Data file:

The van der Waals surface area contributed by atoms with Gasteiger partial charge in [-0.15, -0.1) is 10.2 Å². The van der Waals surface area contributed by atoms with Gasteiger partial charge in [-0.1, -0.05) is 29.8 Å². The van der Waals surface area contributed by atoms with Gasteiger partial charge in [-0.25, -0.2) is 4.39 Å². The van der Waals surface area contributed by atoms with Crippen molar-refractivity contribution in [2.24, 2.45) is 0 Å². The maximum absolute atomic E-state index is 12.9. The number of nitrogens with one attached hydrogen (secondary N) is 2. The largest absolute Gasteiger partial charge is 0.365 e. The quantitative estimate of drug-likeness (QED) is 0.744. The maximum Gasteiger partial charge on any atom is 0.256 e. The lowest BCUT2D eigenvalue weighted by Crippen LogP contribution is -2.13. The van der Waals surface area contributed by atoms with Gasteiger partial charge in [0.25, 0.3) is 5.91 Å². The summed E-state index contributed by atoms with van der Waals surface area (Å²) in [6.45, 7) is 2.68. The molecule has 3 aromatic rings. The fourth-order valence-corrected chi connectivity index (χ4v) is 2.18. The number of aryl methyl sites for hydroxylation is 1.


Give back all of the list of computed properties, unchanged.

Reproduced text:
The van der Waals surface area contributed by atoms with Gasteiger partial charge in [-0.15, -0.1) is 10.2 Å². The van der Waals surface area contributed by atoms with Gasteiger partial charge in [-0.1, -0.05) is 29.8 Å². The van der Waals surface area contributed by atoms with Gasteiger partial charge in [-0.25, -0.2) is 4.39 Å². The van der Waals surface area contributed by atoms with Crippen molar-refractivity contribution in [2.24, 2.45) is 0 Å². The maximum absolute atomic E-state index is 12.9. The number of nitrogens with one attached hydrogen (secondary N) is 2. The largest absolute Gasteiger partial charge is 0.365 e. The quantitative estimate of drug-likeness (QED) is 0.744. The maximum Gasteiger partial charge on any atom is 0.256 e. The lowest BCUT2D eigenvalue weighted by Crippen LogP contribution is -2.13. The van der Waals surface area contributed by atoms with Gasteiger partial charge in [0.25, 0.3) is 5.91 Å². The summed E-state index contributed by atoms with van der Waals surface area (Å²) in [6.45, 7) is 2.68. The molecule has 3 aromatic rings. The fourth-order valence-corrected chi connectivity index (χ4v) is 2.18. The number of aryl methyl sites for hydroxylation is 1.